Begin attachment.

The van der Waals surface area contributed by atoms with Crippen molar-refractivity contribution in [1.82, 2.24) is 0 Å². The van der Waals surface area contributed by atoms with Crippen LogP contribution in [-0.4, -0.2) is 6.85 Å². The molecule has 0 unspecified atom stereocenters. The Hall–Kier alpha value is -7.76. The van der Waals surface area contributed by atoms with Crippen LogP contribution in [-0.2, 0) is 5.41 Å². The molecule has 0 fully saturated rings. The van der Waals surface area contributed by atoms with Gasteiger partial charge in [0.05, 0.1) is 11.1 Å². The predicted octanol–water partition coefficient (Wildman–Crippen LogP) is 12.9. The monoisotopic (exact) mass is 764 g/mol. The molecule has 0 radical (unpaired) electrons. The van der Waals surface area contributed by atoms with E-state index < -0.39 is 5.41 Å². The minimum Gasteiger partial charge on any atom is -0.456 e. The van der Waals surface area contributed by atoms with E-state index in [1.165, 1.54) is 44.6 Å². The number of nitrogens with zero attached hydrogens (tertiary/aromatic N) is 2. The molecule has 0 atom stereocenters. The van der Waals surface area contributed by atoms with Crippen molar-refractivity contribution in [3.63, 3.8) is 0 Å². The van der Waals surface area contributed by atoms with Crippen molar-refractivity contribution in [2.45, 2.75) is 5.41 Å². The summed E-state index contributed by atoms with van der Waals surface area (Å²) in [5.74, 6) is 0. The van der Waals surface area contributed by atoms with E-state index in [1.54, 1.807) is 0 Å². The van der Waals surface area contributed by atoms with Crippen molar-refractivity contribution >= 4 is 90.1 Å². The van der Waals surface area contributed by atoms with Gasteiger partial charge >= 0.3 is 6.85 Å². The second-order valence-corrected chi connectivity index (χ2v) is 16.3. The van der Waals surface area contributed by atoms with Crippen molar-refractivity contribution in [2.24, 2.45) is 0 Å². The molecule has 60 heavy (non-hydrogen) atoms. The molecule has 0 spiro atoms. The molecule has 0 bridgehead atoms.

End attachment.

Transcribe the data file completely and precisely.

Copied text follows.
The van der Waals surface area contributed by atoms with Crippen molar-refractivity contribution in [1.82, 2.24) is 0 Å². The van der Waals surface area contributed by atoms with Crippen LogP contribution in [-0.4, -0.2) is 6.85 Å². The molecule has 0 unspecified atom stereocenters. The Hall–Kier alpha value is -7.76. The van der Waals surface area contributed by atoms with Crippen LogP contribution in [-0.2, 0) is 5.41 Å². The molecule has 0 fully saturated rings. The van der Waals surface area contributed by atoms with Gasteiger partial charge in [0.05, 0.1) is 11.1 Å². The predicted octanol–water partition coefficient (Wildman–Crippen LogP) is 12.9. The monoisotopic (exact) mass is 764 g/mol. The molecule has 0 radical (unpaired) electrons. The van der Waals surface area contributed by atoms with E-state index < -0.39 is 5.41 Å². The minimum Gasteiger partial charge on any atom is -0.456 e. The van der Waals surface area contributed by atoms with E-state index in [1.165, 1.54) is 44.6 Å². The number of nitrogens with zero attached hydrogens (tertiary/aromatic N) is 2. The molecule has 0 atom stereocenters. The van der Waals surface area contributed by atoms with Crippen molar-refractivity contribution in [3.63, 3.8) is 0 Å². The van der Waals surface area contributed by atoms with Crippen molar-refractivity contribution in [2.45, 2.75) is 5.41 Å². The summed E-state index contributed by atoms with van der Waals surface area (Å²) in [5.74, 6) is 0. The van der Waals surface area contributed by atoms with E-state index in [1.54, 1.807) is 0 Å². The van der Waals surface area contributed by atoms with Crippen molar-refractivity contribution >= 4 is 90.1 Å². The van der Waals surface area contributed by atoms with Gasteiger partial charge >= 0.3 is 6.85 Å². The second-order valence-corrected chi connectivity index (χ2v) is 16.3. The van der Waals surface area contributed by atoms with Crippen molar-refractivity contribution in [2.24, 2.45) is 0 Å². The molecule has 60 heavy (non-hydrogen) atoms. The molecule has 0 spiro atoms. The molecule has 0 bridgehead atoms.